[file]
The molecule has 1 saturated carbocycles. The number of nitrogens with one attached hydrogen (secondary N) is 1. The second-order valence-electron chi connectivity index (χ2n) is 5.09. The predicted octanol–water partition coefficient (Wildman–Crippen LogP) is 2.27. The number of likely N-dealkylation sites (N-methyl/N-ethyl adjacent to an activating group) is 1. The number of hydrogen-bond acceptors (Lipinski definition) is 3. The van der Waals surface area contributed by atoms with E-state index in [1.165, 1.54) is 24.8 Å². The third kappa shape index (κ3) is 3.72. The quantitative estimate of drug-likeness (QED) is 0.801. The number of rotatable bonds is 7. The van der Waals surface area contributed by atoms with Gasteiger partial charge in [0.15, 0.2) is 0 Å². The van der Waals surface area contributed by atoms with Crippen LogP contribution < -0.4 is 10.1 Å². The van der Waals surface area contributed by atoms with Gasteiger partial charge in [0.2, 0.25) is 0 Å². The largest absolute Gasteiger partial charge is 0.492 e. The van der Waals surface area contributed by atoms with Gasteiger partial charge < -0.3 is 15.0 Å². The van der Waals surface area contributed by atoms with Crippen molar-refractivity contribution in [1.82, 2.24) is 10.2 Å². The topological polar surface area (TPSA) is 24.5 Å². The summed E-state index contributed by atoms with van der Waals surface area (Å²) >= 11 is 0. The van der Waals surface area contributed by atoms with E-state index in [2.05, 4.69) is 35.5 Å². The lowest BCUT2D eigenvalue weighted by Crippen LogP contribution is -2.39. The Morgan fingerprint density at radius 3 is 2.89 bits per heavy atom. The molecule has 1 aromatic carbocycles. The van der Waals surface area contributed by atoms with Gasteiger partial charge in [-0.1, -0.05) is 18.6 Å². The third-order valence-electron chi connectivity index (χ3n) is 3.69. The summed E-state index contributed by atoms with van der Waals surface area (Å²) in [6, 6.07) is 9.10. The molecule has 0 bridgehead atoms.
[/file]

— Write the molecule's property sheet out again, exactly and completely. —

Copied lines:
The molecule has 1 saturated carbocycles. The number of nitrogens with one attached hydrogen (secondary N) is 1. The second-order valence-electron chi connectivity index (χ2n) is 5.09. The predicted octanol–water partition coefficient (Wildman–Crippen LogP) is 2.27. The number of likely N-dealkylation sites (N-methyl/N-ethyl adjacent to an activating group) is 1. The number of hydrogen-bond acceptors (Lipinski definition) is 3. The van der Waals surface area contributed by atoms with E-state index in [1.165, 1.54) is 24.8 Å². The third kappa shape index (κ3) is 3.72. The quantitative estimate of drug-likeness (QED) is 0.801. The number of rotatable bonds is 7. The van der Waals surface area contributed by atoms with Gasteiger partial charge in [0.15, 0.2) is 0 Å². The van der Waals surface area contributed by atoms with Crippen LogP contribution < -0.4 is 10.1 Å². The van der Waals surface area contributed by atoms with Gasteiger partial charge in [0.2, 0.25) is 0 Å². The largest absolute Gasteiger partial charge is 0.492 e. The van der Waals surface area contributed by atoms with Gasteiger partial charge < -0.3 is 15.0 Å². The van der Waals surface area contributed by atoms with Crippen molar-refractivity contribution in [1.82, 2.24) is 10.2 Å². The topological polar surface area (TPSA) is 24.5 Å². The summed E-state index contributed by atoms with van der Waals surface area (Å²) >= 11 is 0. The van der Waals surface area contributed by atoms with E-state index in [2.05, 4.69) is 35.5 Å². The lowest BCUT2D eigenvalue weighted by Crippen LogP contribution is -2.39. The Morgan fingerprint density at radius 3 is 2.89 bits per heavy atom. The molecule has 1 aromatic carbocycles. The van der Waals surface area contributed by atoms with Gasteiger partial charge in [-0.1, -0.05) is 18.6 Å². The third-order valence-electron chi connectivity index (χ3n) is 3.69. The summed E-state index contributed by atoms with van der Waals surface area (Å²) in [6, 6.07) is 9.10. The molecule has 0 bridgehead atoms.